I run a music production site to help music producers. The site currently includes a free download library of music production tools, as well as interviews, tutorials, and music production news.
The site has earned almost no money when I operated it, and all social media are the 3 years of its existence. My plan was to build an audience before I started selling to them. That's why I did not want to make any money.
I met my co-founder and we went to build a business and planned for a year. Right now, we're getting a web developer to create a marketplace that will integrate with what I've already created on the site.
Now we have reached the point where we are working on a founders agreement and a stock split. (yes, that should have been done earlier)
Important factor to consider
- We are both financially unstable. My co-founder, however, is financially more unstable than me and has a hard time paying his bills.
My relationship with the cofounder
- When I networked for my website, I met my co-founder
- For a year he helped me with ideas on how to increase the audience of the site and build my Facebook group without asking for anything
- One year after I met him, I hired him to build the brand identity for $ 700 because he already had some experience working on brand identities.
- He worked on the brand identity, which eventually led us to work together to build a business.
- In addition to the $ 700, I started paying him monthly one month after the $ 700 payment for helping him build the business. I paid him $ 300 a month for five months and paid him $ 140 a month for four months
- We've come to the point where we've created the business plan, website models, specifications and requirements to build the market
- During this time we have not talked about a start-up agreement, and we are currently trying to work out an agreement and especially the stock split.
- Came up with business idea
- Creates Mockups & Specs & Requirements for the website
- Create a logo, a slogan, a brand story and a brand meaning. (He did not do everything he promised for the brand identity because he wanted to wait until the site was created.)
- Found web developer we currently use to create the site.
- Has experience in brand identity, graphic design and a little entrepreneurial experience.
- I founded the website and ran it alone for 3 years
- Website created
- Grew community (social media followers, email list, monthly website visitors)
- Entertain the community every day
- Did my co-founder spend $ 2,800 last year to help me build the business
- The $ 15,000 spent on the project did not include the money sent to the co-founder. The co-founder contributed $ 0 to the company and, due to his financial situation, does not plan to donate to the company out of pocket.
- Creates the business plan
- I have more experience in the music industry than my co-founder, but no experience in entrepreneurship, except for the three years I've spent the site and the community.
- We both plan to be in the long term with this business. (We may change our mind in the future, but we are not planning to build the business for now and sell it as soon as possible.)
- The job distribution for running the business is fairly evenly divided.
- During the time that my co-founder was paid by me to build the company, he had many problems with his life situation and his daily life because of his financial situation. Everything he created (models, logo, brand identity, etc.) to build the business was never on time. His personal financial situation has kept him from consistently investing time on this project.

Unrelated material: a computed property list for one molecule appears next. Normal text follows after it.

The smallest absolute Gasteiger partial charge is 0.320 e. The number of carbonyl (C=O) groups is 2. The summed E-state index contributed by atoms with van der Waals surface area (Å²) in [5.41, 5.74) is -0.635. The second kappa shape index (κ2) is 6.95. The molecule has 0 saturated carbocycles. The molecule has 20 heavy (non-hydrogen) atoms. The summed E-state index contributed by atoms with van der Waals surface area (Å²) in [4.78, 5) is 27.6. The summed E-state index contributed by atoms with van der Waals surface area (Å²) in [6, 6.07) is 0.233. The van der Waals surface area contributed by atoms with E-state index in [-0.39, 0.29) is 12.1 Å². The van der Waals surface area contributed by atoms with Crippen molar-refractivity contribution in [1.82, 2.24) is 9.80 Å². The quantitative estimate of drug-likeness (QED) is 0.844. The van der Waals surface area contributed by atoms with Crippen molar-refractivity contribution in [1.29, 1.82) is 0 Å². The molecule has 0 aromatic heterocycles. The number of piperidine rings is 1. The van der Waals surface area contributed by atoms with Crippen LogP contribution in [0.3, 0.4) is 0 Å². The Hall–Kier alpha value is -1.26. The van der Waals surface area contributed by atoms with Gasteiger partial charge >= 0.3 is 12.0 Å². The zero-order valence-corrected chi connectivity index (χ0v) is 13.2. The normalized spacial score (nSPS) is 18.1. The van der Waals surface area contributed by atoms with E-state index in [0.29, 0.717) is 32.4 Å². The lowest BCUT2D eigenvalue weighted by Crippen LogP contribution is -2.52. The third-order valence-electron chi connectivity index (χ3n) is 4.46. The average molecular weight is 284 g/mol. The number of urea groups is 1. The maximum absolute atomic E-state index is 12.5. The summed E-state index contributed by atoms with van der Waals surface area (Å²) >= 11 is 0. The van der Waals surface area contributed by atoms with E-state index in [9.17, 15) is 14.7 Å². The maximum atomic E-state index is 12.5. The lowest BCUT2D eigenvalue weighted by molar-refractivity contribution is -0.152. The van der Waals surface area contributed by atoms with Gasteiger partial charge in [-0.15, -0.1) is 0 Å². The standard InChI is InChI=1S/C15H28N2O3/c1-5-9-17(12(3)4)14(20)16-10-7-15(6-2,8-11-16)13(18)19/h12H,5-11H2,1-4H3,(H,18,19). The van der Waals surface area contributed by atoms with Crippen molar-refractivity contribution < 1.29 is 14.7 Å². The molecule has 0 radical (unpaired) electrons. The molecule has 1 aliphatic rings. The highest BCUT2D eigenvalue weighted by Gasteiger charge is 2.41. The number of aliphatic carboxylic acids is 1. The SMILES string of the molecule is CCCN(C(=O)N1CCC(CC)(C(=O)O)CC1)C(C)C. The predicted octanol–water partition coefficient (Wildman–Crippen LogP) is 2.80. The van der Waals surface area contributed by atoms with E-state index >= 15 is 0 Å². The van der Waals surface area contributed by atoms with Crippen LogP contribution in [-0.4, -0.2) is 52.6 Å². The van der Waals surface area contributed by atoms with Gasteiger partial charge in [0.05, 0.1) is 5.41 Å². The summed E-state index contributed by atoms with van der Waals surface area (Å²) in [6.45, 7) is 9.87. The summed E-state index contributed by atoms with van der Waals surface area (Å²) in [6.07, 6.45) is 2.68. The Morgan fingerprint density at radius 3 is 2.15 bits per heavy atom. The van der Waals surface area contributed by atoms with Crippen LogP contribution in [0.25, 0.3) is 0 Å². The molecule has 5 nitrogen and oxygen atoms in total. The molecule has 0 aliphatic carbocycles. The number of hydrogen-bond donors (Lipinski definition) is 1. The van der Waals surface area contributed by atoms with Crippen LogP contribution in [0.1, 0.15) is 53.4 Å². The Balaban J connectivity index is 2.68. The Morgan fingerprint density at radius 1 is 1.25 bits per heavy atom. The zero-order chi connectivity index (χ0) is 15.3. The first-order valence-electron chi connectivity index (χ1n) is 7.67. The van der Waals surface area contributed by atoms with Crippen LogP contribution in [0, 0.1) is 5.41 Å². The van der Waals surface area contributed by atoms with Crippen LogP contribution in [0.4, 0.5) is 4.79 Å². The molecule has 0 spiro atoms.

- In the year we worked on building the business, I just maintained the community and did not try to expand it.
- The strength of my co-founder is his ideas. However, I'm still not sure if his ideas will be realized.
- He's also a graphic artist, but I'm skeptical about his abilities because he did not have many examples of his work and the ones he showed me were not very good. For a decade he has stopped working as a graphic designer.
- I trust my co-founder, but I am not sure that he can do the work required to succeed.
- When I first hired my potential co-founder, I thought of him as an employee. I hired him because of his good ideas, we got along well, I knew about his financial situation, his previous work experience and I knew that I could hire him for a job I definitely could not do and that he could do better very low price. Several months after I started paying my potential co-founder on a monthly basis, we discussed sharing the shares and my willingness to give him some justice based on his ideas and leadership. When he worked for me, he had the idea that he would get justice, which I still absolutely think he deserves. He feels that he deserves considerable justice because he worked for a very low wage and has skills that I do not understand.
So the question is how high should our stock split be in the company.
In my opinion, I should get a bigger share of the equity. (I know, shocker)
I thought 65% for myself and 35% for my co-founder.
I recently had a conversation with him and offered him 30%, but he said it was too low and he wanted 45%.
I founded the website and the community and laid the foundation for 3 years. My co-founder was hardly involved. (Help with ideas and a bit of community building in the Facebook group)
My co-founder came up with the business idea, created the models and specifications and requirements.
He contributed $ 0 to the project. I paid for everything.
When we open the marketplace, we will start with a community and a foundation that I have laid in the last 3 years.
I would like to hear your honest opinion on an approximate stock split based on the information I provide.
Thank you for taking the time to read this post and comment!
I know it was a long one, so I really appreciate it!